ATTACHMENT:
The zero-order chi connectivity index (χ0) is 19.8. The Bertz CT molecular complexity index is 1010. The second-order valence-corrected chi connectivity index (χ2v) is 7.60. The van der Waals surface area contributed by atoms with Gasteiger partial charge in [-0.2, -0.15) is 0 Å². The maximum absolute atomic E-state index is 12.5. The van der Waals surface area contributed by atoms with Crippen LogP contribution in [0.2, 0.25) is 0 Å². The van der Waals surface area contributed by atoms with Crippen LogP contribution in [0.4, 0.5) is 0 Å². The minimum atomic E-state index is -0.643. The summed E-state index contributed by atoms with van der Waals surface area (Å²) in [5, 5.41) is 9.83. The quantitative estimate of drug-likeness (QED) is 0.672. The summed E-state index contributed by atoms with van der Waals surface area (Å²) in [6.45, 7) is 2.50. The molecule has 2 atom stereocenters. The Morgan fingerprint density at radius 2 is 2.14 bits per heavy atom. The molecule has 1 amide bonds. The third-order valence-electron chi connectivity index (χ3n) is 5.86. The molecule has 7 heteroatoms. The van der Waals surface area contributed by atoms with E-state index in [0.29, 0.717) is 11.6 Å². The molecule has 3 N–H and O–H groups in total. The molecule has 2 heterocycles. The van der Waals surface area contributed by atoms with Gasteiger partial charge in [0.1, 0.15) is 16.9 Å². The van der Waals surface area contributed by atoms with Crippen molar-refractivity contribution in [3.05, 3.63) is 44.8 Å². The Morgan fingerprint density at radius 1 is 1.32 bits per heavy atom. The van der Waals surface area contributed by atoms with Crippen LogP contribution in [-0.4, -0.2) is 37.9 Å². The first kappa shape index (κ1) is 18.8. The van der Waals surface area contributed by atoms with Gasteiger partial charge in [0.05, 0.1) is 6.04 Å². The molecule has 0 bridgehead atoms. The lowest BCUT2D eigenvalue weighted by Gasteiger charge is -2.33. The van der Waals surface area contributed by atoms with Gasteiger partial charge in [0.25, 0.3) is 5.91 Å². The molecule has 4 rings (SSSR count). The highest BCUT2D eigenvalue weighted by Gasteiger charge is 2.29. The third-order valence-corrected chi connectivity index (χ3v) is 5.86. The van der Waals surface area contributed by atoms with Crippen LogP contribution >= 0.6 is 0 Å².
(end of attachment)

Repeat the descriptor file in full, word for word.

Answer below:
The zero-order chi connectivity index (χ0) is 19.8. The Bertz CT molecular complexity index is 1010. The second-order valence-corrected chi connectivity index (χ2v) is 7.60. The van der Waals surface area contributed by atoms with Gasteiger partial charge in [-0.2, -0.15) is 0 Å². The maximum absolute atomic E-state index is 12.5. The van der Waals surface area contributed by atoms with Crippen LogP contribution in [0.2, 0.25) is 0 Å². The van der Waals surface area contributed by atoms with Crippen LogP contribution in [0.4, 0.5) is 0 Å². The minimum atomic E-state index is -0.643. The summed E-state index contributed by atoms with van der Waals surface area (Å²) in [5, 5.41) is 9.83. The quantitative estimate of drug-likeness (QED) is 0.672. The summed E-state index contributed by atoms with van der Waals surface area (Å²) in [6.45, 7) is 2.50. The molecule has 2 atom stereocenters. The Morgan fingerprint density at radius 2 is 2.14 bits per heavy atom. The molecule has 1 amide bonds. The third-order valence-electron chi connectivity index (χ3n) is 5.86. The molecule has 7 heteroatoms. The van der Waals surface area contributed by atoms with E-state index in [0.29, 0.717) is 11.6 Å². The molecule has 3 N–H and O–H groups in total. The molecule has 2 heterocycles. The van der Waals surface area contributed by atoms with Gasteiger partial charge in [0.1, 0.15) is 16.9 Å². The van der Waals surface area contributed by atoms with Crippen molar-refractivity contribution in [3.05, 3.63) is 44.8 Å². The Morgan fingerprint density at radius 1 is 1.32 bits per heavy atom. The van der Waals surface area contributed by atoms with Crippen LogP contribution in [-0.4, -0.2) is 37.9 Å². The first kappa shape index (κ1) is 18.8. The van der Waals surface area contributed by atoms with Gasteiger partial charge in [0.05, 0.1) is 6.04 Å². The molecule has 0 bridgehead atoms. The lowest BCUT2D eigenvalue weighted by Gasteiger charge is -2.33. The van der Waals surface area contributed by atoms with Gasteiger partial charge in [0.25, 0.3) is 5.91 Å². The molecule has 4 rings (SSSR count). The highest BCUT2D eigenvalue weighted by Gasteiger charge is 2.29. The third-order valence-corrected chi connectivity index (χ3v) is 5.86. The van der Waals surface area contributed by atoms with Crippen LogP contribution >= 0.6 is 0 Å².